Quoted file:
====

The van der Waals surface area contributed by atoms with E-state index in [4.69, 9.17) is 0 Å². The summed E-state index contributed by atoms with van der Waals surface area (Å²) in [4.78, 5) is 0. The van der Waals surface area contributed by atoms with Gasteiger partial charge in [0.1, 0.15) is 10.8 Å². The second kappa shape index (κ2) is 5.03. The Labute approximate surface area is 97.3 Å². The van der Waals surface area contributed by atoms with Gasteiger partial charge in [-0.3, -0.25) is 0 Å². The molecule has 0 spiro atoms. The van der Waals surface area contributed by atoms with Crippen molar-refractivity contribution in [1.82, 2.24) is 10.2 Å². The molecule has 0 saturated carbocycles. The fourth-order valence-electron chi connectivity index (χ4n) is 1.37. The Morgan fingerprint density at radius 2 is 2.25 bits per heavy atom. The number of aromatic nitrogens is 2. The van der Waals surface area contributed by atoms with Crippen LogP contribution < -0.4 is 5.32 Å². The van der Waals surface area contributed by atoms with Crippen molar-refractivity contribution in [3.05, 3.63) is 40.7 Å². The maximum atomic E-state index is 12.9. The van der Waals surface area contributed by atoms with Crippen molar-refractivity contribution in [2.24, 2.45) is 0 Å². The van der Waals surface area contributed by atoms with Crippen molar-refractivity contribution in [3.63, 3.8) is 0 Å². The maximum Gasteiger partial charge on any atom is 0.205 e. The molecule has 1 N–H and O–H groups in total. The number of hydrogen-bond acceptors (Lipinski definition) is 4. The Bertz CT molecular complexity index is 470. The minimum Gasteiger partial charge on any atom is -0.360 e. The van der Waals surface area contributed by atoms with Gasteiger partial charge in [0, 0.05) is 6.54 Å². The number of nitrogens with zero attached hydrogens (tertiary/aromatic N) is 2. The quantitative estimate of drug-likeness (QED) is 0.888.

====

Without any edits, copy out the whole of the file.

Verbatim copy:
The van der Waals surface area contributed by atoms with E-state index in [4.69, 9.17) is 0 Å². The summed E-state index contributed by atoms with van der Waals surface area (Å²) in [4.78, 5) is 0. The van der Waals surface area contributed by atoms with Gasteiger partial charge in [0.1, 0.15) is 10.8 Å². The second kappa shape index (κ2) is 5.03. The Labute approximate surface area is 97.3 Å². The van der Waals surface area contributed by atoms with Gasteiger partial charge in [-0.3, -0.25) is 0 Å². The molecule has 0 spiro atoms. The van der Waals surface area contributed by atoms with Crippen molar-refractivity contribution in [1.82, 2.24) is 10.2 Å². The molecule has 0 saturated carbocycles. The fourth-order valence-electron chi connectivity index (χ4n) is 1.37. The Morgan fingerprint density at radius 2 is 2.25 bits per heavy atom. The number of aromatic nitrogens is 2. The van der Waals surface area contributed by atoms with Crippen LogP contribution < -0.4 is 5.32 Å². The van der Waals surface area contributed by atoms with Crippen molar-refractivity contribution in [3.05, 3.63) is 40.7 Å². The maximum atomic E-state index is 12.9. The van der Waals surface area contributed by atoms with Crippen molar-refractivity contribution in [2.24, 2.45) is 0 Å². The van der Waals surface area contributed by atoms with Crippen molar-refractivity contribution in [3.63, 3.8) is 0 Å². The maximum Gasteiger partial charge on any atom is 0.205 e. The molecule has 1 N–H and O–H groups in total. The number of hydrogen-bond acceptors (Lipinski definition) is 4. The Bertz CT molecular complexity index is 470. The minimum Gasteiger partial charge on any atom is -0.360 e. The van der Waals surface area contributed by atoms with Gasteiger partial charge in [0, 0.05) is 6.54 Å². The number of nitrogens with zero attached hydrogens (tertiary/aromatic N) is 2. The quantitative estimate of drug-likeness (QED) is 0.888.